Customer Reviews: China's Cosmopolitan Empire: The Tang Dynasty (History of Imperial China)
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on January 7, 2010
This was the first book in the History of Imperial China series that I've read, and if the other volumes live up to the informative and comprehensive quality of this one, I can see this series perhaps supplanting the unwieldy Cambridge series.

Mr. Lewis provides a surprisingly detailed survey of one of the most interesting Chinese dynasties in about 300 pages (plus appendices, notes and index). No small feat, considering the vast wealth of in-depth scholarly work available regarding the Tang. That is not to say, of course, that this is a merely a brief skimming of the highlights; to the contrary, Mr. Lewis gives us a wonderful grounding in the geographic and political climate before taking us deep into the streets of Chang'an and Luoyang, to the countryside of the Central Plain, or to the mountain retreats of the eremitic Tang poets. Ample citations of Tang prose and poetry, as well as cultural anecdotes, are present to give the reader a learned picture of what it meant to be a student of the 'jinshi' examinations, a singer in the pleasure quarter, or a court poet.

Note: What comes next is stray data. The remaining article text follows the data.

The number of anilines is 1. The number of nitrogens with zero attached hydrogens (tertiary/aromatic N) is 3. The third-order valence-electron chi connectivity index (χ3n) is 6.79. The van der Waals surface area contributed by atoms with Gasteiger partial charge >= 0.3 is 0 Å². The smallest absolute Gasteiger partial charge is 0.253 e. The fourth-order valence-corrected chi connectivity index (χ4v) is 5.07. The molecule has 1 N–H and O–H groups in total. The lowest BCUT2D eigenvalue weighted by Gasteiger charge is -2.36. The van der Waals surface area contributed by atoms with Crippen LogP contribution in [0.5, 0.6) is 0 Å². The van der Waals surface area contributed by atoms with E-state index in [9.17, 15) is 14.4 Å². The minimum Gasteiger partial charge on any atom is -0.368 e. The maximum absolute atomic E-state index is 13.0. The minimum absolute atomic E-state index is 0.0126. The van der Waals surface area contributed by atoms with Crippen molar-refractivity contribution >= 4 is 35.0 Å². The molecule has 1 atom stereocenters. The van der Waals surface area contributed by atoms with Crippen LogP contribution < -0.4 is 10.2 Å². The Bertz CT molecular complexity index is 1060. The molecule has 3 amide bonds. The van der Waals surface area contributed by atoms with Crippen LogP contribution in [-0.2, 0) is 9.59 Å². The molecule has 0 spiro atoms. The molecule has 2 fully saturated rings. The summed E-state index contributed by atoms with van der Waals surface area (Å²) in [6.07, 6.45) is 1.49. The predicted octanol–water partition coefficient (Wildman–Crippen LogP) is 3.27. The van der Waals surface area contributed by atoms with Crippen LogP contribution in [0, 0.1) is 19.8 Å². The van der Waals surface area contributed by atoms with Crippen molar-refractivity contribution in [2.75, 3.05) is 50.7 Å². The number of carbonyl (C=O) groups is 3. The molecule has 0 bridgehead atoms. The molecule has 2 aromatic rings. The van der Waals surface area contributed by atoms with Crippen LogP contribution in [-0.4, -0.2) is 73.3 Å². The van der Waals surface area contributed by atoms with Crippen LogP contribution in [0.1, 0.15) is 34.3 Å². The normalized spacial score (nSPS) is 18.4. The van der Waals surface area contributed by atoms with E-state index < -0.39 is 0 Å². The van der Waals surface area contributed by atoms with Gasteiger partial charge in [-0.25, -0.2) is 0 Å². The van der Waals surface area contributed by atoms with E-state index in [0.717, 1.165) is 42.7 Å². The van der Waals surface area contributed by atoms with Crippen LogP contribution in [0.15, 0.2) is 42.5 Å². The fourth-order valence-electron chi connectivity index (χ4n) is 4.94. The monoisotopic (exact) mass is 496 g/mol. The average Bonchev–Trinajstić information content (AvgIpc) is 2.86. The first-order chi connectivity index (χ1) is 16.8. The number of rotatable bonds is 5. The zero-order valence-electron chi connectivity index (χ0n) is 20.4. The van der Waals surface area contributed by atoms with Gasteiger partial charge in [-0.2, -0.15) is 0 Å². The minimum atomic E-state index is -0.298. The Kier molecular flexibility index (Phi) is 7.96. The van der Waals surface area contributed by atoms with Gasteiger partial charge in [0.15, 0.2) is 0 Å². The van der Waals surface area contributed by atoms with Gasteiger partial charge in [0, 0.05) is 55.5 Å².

This is, however, a scholarly work through and through. Well cited and referenced, the information given is well-chosen and aimed squarely at those seeking to learn about the Great Tang, as opposed to being simply entertained by its many colorful nuances. Mr. Lewis is a strong writer for this kind of book, and his prose is easy to follow and to the point. This may not be the best choice for bedtime reading, but it is accessible to all readers, especially those new to the subject.